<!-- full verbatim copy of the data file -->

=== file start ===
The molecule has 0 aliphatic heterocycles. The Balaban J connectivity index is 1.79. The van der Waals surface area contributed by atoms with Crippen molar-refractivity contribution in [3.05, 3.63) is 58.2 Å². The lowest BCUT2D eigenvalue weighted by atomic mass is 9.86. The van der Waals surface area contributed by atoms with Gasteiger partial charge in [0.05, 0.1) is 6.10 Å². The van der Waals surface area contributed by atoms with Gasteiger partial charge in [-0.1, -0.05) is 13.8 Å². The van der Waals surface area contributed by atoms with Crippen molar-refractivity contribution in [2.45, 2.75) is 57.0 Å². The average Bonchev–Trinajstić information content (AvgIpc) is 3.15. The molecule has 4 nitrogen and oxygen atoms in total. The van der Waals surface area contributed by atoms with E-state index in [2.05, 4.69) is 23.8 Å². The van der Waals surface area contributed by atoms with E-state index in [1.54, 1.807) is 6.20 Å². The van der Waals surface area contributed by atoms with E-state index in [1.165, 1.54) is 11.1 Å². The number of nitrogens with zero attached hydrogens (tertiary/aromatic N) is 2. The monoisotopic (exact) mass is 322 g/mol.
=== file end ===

The molecule has 0 aliphatic heterocycles. The Balaban J connectivity index is 1.79. The van der Waals surface area contributed by atoms with Crippen molar-refractivity contribution in [3.05, 3.63) is 58.2 Å². The lowest BCUT2D eigenvalue weighted by atomic mass is 9.86. The van der Waals surface area contributed by atoms with Gasteiger partial charge in [0.05, 0.1) is 6.10 Å². The van der Waals surface area contributed by atoms with Gasteiger partial charge in [-0.1, -0.05) is 13.8 Å². The van der Waals surface area contributed by atoms with Crippen molar-refractivity contribution in [2.45, 2.75) is 57.0 Å². The average Bonchev–Trinajstić information content (AvgIpc) is 3.15. The molecule has 4 nitrogen and oxygen atoms in total. The van der Waals surface area contributed by atoms with E-state index in [2.05, 4.69) is 23.8 Å². The van der Waals surface area contributed by atoms with E-state index in [1.54, 1.807) is 6.20 Å². The van der Waals surface area contributed by atoms with E-state index in [1.165, 1.54) is 11.1 Å². The number of nitrogens with zero attached hydrogens (tertiary/aromatic N) is 2. The monoisotopic (exact) mass is 322 g/mol.